The main way to ensure quality software maintenance is to drive it from a management level. This could be as simple as keeping an accurate work breakdown structure of major tasks. It will serve as a communication tool to internal staff as well as external customers.

Another beneficial management tactic is risk management. Being proactive instead of reactive to perceived risks is essential. And being proactive requires more than just lip service. It means truly analyzing, documenting, ranking, and mitigating risks before they become problems.

This is just an overview of ways to control the software maintenance beast. I plan to discuss each of these topics at length later.

The Good News

Luckily there are some troublesome parts of software maintenance that we can impact. Often times these mark the difference between success and failure.

In the heat of a broken system, there can be a strong desire to fix bugs ASAP. Often a conflicting goal is to make updates which keeping costs under control. It then becomes easy but detrimental to allocate limited resources to problem resolution.

Even though maintence is often a huge part of the software life cycle, it is not given priority. Lowly employess get assigned the bug fixing tasks. Original developers are usually not around once the system has been delivered.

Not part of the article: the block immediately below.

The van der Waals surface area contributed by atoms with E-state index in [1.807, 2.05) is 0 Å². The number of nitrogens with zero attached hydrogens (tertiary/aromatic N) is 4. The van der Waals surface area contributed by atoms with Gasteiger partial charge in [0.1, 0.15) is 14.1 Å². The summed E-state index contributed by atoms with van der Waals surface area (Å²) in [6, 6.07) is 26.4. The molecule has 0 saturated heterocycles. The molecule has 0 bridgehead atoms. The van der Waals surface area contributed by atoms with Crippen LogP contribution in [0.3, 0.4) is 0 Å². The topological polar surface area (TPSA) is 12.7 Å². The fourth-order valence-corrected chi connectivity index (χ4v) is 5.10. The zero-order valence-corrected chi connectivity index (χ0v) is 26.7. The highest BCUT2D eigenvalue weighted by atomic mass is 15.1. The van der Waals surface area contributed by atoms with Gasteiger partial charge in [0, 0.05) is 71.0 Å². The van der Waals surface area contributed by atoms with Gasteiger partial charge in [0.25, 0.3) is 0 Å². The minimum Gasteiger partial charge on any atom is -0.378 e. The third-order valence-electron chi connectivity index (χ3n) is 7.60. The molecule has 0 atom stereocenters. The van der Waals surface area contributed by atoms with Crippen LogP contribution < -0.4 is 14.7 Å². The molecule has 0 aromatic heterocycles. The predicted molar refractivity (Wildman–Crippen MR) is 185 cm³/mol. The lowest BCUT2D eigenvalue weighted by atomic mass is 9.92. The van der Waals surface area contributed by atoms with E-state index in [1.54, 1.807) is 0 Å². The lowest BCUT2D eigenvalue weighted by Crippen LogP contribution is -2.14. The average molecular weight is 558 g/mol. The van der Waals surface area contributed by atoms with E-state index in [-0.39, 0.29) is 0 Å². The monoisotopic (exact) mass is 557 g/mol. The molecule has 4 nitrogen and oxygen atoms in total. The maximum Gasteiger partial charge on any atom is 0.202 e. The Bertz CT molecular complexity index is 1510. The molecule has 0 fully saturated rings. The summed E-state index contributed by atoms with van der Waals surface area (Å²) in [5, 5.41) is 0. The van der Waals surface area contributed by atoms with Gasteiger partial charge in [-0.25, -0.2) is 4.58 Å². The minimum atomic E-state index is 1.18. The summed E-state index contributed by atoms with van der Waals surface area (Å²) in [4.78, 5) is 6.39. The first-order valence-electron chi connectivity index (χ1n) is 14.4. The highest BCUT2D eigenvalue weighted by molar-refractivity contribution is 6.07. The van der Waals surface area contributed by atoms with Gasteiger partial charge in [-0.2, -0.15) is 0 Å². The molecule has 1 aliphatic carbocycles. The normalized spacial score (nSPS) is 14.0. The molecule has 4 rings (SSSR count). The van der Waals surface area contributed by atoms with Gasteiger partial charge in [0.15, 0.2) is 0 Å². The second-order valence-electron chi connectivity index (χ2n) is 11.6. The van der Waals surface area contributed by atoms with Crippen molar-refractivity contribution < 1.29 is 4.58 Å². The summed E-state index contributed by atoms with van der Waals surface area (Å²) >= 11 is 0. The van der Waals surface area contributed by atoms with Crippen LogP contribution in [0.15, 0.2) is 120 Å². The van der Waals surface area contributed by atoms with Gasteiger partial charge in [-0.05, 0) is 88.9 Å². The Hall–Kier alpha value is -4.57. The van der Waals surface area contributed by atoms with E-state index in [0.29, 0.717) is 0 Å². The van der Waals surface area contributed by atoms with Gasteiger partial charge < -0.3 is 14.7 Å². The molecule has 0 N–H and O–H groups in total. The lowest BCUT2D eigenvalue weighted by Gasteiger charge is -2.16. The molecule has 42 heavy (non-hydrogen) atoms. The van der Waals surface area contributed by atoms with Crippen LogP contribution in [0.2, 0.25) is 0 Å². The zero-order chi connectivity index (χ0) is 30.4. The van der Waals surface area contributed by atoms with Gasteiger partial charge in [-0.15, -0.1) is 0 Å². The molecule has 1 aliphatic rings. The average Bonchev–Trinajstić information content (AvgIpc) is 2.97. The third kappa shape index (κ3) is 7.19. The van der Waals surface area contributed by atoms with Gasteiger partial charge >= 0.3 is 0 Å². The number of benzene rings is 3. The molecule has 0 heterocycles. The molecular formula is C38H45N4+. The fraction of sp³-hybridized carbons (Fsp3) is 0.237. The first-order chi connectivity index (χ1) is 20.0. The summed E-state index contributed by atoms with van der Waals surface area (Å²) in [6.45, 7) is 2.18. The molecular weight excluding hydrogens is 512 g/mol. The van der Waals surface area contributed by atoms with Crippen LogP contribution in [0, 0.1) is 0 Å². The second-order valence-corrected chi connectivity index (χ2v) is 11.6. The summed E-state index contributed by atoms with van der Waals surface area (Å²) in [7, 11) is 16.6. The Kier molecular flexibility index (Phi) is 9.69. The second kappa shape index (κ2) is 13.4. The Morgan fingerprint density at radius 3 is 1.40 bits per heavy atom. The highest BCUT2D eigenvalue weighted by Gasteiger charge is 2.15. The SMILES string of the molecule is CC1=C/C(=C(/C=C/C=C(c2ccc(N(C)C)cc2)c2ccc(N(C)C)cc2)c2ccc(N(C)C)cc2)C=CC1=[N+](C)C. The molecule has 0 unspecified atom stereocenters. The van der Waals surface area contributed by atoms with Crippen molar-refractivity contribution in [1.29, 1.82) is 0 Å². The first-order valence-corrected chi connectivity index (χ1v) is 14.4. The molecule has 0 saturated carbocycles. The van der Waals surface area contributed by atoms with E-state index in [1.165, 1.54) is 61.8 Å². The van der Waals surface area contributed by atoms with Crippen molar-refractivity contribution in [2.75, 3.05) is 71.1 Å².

And while maintenance usually comprises of fixing bugs, the system requirements can be ever changing if customers are not managed well. The good news is that this and all other issues I list here can be avoided or minimized with good management. This is the heart of what I want to dicuss and explore in this blog.

Out of Control

There are many challenges associated with software maintenance that we have no control over. It is good to identify these to know what we are up against.

There may be a significant existing code base. This can make it hard to comprehend the big picture of the system. The system may span multiple software products. To compound this problem, there is almost always insufficient documentation if any.

The design can be hard to follow. Sometimes good initial intentions deteriorate over time. This is inevitable when somebody puts a patch on top of the patch of the patch. In the end, you not only have something that is hard to maintain. It can be nearly impossible to understand.

Use of the system may require live data. It may also require lots of it. Typically the software works fine in a development environment. You often cannot replicate production problems. This can lead to a balancing act to keep up with problems but protect the live and often sensitive data.

Maintenance Characteristics